the Post and watch the field meet,
and Colonel Daniel Van Voorhis an
nounces that he will be pleased to
have all take part In the one min
ute service at 11:00 A. m.
Johnson Replies to
Hoover’s Apology
WASHINGTON. Nov. 7—01V-Se
nator Johnson of California today
dispatched a brief letter to pre
sident Hoover acknowledging re
ceipt of the President’s letter of
explanation over the failure of the
Californian to be invited to the
White House dinner to Ambassador
Dawes along wtth other members
of the senate foreign relations
committee.
The Senator did not make public
his reply which was understood to
be confined to an expression of ap
preciation over Mr. Hoover’s letter.
RAILROAD OFFICIAL
TO TELL OF PARTY
WASHINGTON. Nov. 7—<VP>—
District attorney Rover announced
today he would ask E. E. Loomis,
railroad official, to appear before
the grand jury here Monday to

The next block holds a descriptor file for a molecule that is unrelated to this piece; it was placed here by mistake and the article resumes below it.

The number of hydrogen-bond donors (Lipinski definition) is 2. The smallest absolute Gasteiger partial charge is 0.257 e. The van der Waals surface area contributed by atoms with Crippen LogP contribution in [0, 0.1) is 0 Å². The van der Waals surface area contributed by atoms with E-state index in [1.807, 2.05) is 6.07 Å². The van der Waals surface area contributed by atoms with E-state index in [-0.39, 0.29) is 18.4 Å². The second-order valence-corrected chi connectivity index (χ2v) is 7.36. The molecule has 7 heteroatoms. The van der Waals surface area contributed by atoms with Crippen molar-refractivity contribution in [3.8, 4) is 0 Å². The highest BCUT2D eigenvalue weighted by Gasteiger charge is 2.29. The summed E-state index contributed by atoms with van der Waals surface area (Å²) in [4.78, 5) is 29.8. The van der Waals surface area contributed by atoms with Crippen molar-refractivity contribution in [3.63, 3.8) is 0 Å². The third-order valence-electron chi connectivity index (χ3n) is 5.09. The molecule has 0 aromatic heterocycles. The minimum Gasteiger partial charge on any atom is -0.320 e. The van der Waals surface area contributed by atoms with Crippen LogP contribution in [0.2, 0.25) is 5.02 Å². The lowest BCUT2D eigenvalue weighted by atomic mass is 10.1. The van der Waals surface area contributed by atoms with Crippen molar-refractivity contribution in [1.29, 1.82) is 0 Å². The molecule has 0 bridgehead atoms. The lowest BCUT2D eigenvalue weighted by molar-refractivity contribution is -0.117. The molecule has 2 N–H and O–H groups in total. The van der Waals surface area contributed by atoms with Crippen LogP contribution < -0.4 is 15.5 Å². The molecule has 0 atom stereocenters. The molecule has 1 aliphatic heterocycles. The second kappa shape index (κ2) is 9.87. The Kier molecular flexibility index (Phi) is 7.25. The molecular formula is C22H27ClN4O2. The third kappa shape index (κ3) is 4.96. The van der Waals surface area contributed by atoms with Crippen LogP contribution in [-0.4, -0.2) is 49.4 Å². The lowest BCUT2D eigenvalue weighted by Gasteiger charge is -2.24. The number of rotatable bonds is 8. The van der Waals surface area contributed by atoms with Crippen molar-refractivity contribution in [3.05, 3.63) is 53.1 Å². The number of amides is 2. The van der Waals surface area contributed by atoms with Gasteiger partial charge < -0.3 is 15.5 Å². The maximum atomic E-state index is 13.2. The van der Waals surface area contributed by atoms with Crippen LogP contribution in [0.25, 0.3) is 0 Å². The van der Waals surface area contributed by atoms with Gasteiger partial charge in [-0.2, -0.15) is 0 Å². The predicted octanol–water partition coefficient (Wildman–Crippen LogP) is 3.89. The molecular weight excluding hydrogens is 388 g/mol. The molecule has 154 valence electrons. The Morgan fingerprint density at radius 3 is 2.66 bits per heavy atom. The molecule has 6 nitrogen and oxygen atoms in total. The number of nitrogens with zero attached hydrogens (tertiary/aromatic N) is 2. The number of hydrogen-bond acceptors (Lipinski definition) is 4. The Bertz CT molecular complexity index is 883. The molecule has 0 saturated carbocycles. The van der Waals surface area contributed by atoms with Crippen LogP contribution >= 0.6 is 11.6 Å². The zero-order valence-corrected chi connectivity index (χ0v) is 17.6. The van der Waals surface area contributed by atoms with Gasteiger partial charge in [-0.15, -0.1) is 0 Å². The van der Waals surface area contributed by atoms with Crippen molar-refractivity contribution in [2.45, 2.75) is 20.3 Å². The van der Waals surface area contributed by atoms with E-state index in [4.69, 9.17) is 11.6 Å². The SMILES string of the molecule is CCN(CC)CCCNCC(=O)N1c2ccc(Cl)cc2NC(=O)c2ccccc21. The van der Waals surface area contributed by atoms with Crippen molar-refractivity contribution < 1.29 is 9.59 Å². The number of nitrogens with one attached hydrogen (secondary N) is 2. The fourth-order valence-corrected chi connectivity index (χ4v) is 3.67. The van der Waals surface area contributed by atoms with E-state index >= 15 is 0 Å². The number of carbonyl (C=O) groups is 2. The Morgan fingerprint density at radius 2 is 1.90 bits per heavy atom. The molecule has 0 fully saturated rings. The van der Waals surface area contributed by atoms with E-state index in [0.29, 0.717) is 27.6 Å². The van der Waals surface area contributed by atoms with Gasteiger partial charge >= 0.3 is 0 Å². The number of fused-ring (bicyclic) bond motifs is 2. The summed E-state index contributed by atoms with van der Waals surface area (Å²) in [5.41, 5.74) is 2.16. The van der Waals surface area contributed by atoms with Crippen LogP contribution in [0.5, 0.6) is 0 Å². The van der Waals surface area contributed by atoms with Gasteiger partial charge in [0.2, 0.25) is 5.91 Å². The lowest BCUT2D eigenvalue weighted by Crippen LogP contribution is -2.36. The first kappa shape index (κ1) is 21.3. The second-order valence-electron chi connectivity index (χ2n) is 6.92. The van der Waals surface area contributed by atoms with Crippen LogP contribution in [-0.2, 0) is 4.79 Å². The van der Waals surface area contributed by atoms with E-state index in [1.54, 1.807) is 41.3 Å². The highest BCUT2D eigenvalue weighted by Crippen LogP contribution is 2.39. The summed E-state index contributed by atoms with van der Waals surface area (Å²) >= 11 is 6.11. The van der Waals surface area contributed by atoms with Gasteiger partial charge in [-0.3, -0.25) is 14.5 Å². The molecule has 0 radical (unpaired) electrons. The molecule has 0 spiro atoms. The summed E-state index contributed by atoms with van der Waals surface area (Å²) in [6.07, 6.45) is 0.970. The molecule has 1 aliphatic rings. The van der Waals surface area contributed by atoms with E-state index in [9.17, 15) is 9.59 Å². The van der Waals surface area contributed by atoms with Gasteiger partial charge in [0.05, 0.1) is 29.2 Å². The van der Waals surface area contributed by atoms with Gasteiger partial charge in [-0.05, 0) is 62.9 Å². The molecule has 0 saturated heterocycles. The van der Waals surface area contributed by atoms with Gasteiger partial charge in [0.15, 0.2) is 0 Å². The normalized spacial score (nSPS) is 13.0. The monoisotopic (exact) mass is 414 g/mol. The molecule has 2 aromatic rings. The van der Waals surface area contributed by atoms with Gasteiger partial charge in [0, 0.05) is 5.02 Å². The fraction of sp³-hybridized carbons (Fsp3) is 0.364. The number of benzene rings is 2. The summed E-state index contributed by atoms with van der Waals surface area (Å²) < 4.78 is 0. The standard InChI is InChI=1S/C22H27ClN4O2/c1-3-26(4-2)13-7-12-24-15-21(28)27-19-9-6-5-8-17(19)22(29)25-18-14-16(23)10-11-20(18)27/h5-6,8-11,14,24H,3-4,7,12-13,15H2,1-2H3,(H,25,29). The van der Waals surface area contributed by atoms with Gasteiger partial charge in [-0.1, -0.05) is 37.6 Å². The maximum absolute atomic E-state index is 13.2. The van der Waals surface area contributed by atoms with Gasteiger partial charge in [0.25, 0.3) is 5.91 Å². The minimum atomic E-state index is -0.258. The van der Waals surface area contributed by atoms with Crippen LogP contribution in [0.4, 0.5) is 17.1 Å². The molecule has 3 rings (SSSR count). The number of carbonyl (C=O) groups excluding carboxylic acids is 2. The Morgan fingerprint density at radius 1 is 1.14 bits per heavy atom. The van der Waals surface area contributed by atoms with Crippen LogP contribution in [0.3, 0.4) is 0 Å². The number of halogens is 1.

tell what he knows of the famous
•’Wall street booze party," given
here by Walter Fahy to a number
of members of congress.
BEGIN NEGOTIATIONS
FOR DEBT PAYMENTS
BERLIN, Nov. 7—<*>>— Formal
negotiations for direct settlement of
German reparations payments to
the United States began today be
tween Edwin C. Wilson, of the
American Embassy in Paris, and
Dr. Erwin Ritter, reparations spe
cialist of the Oerman foreign of
fice.
8 TRENCH HATS
ARE NEEDED IN
LEGION PARADE
Relics of war days are needed
by the John Hanson American
Legion post.
Members are seeking eight ad
ditional trench helmets to be
worn in the Armistice Day pa
rade next Monday.
Residents of Brownsville who
can accommodate the post by
the loan of helmets for the cele
bration are asked to notify Skel
ton Brothers Printing shop, as
soon as possible.
I
r* ———————— —
*Ole Man’s’ Contest to
Feature Friday Grid Go
Interest will be added to Brownsville’s last home game Friday after
noon with the Harlandale Indians by an “ole man’s” contest to be
staged during the half intermission. There will be three events. These
are punting for distance, forward passing for distance and drop kick
ing for accuracy. Anyone who has seen 30 seasons roll by Is eligible
to compete.
Those entered up until noon Thursday Included Junie Cobolini,
Spitz Clark, Geo. Bell. Sid Brown, Bill Kiekel, John Hunter and sev
eral others. Numerous "dark horsts" are expected to enter, according
to “Red” Irvine.